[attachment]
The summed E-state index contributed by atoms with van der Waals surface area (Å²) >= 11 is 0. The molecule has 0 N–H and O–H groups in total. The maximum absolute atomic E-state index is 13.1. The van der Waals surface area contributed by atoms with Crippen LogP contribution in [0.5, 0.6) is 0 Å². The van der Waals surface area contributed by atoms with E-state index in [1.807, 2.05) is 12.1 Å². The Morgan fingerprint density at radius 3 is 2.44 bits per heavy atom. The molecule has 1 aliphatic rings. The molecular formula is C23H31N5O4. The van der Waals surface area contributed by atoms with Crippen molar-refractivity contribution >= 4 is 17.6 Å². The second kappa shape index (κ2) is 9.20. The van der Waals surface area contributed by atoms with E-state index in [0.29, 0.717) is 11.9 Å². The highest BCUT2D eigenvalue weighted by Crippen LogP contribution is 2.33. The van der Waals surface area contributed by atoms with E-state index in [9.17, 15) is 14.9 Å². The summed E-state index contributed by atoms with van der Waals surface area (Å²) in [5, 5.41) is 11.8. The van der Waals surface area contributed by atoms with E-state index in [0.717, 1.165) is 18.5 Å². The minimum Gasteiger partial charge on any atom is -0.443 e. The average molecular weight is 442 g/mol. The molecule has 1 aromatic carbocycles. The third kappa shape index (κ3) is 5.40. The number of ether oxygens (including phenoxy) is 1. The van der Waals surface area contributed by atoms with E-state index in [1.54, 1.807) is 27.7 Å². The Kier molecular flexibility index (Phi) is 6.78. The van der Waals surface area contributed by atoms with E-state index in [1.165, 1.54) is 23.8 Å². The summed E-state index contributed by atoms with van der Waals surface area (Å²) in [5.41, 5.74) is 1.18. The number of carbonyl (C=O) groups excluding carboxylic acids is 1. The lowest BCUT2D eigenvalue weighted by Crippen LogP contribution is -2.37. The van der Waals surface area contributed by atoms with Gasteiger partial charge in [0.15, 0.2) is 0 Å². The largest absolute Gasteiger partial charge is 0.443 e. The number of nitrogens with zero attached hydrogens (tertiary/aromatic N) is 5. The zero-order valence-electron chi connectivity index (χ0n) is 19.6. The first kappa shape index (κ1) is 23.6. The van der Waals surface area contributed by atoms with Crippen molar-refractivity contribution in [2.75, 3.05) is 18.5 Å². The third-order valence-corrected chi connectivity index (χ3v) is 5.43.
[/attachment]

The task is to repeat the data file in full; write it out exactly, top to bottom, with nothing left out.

The summed E-state index contributed by atoms with van der Waals surface area (Å²) >= 11 is 0. The molecule has 0 N–H and O–H groups in total. The maximum absolute atomic E-state index is 13.1. The van der Waals surface area contributed by atoms with Crippen LogP contribution in [0.5, 0.6) is 0 Å². The van der Waals surface area contributed by atoms with E-state index in [1.807, 2.05) is 12.1 Å². The Morgan fingerprint density at radius 3 is 2.44 bits per heavy atom. The molecule has 1 aliphatic rings. The molecular formula is C23H31N5O4. The van der Waals surface area contributed by atoms with Crippen molar-refractivity contribution >= 4 is 17.6 Å². The second kappa shape index (κ2) is 9.20. The van der Waals surface area contributed by atoms with E-state index in [0.29, 0.717) is 11.9 Å². The highest BCUT2D eigenvalue weighted by Crippen LogP contribution is 2.33. The van der Waals surface area contributed by atoms with E-state index in [9.17, 15) is 14.9 Å². The summed E-state index contributed by atoms with van der Waals surface area (Å²) in [5, 5.41) is 11.8. The van der Waals surface area contributed by atoms with E-state index in [0.717, 1.165) is 18.5 Å². The minimum Gasteiger partial charge on any atom is -0.443 e. The average molecular weight is 442 g/mol. The molecule has 1 aromatic carbocycles. The third kappa shape index (κ3) is 5.40. The number of ether oxygens (including phenoxy) is 1. The van der Waals surface area contributed by atoms with E-state index in [1.54, 1.807) is 27.7 Å². The Kier molecular flexibility index (Phi) is 6.78. The van der Waals surface area contributed by atoms with E-state index in [1.165, 1.54) is 23.8 Å². The summed E-state index contributed by atoms with van der Waals surface area (Å²) in [5.41, 5.74) is 1.18. The number of carbonyl (C=O) groups excluding carboxylic acids is 1. The lowest BCUT2D eigenvalue weighted by Crippen LogP contribution is -2.37. The van der Waals surface area contributed by atoms with Gasteiger partial charge in [0.15, 0.2) is 0 Å². The largest absolute Gasteiger partial charge is 0.443 e. The number of nitrogens with zero attached hydrogens (tertiary/aromatic N) is 5. The zero-order valence-electron chi connectivity index (χ0n) is 19.6. The first kappa shape index (κ1) is 23.6. The van der Waals surface area contributed by atoms with Crippen molar-refractivity contribution in [2.75, 3.05) is 18.5 Å². The third-order valence-corrected chi connectivity index (χ3v) is 5.43.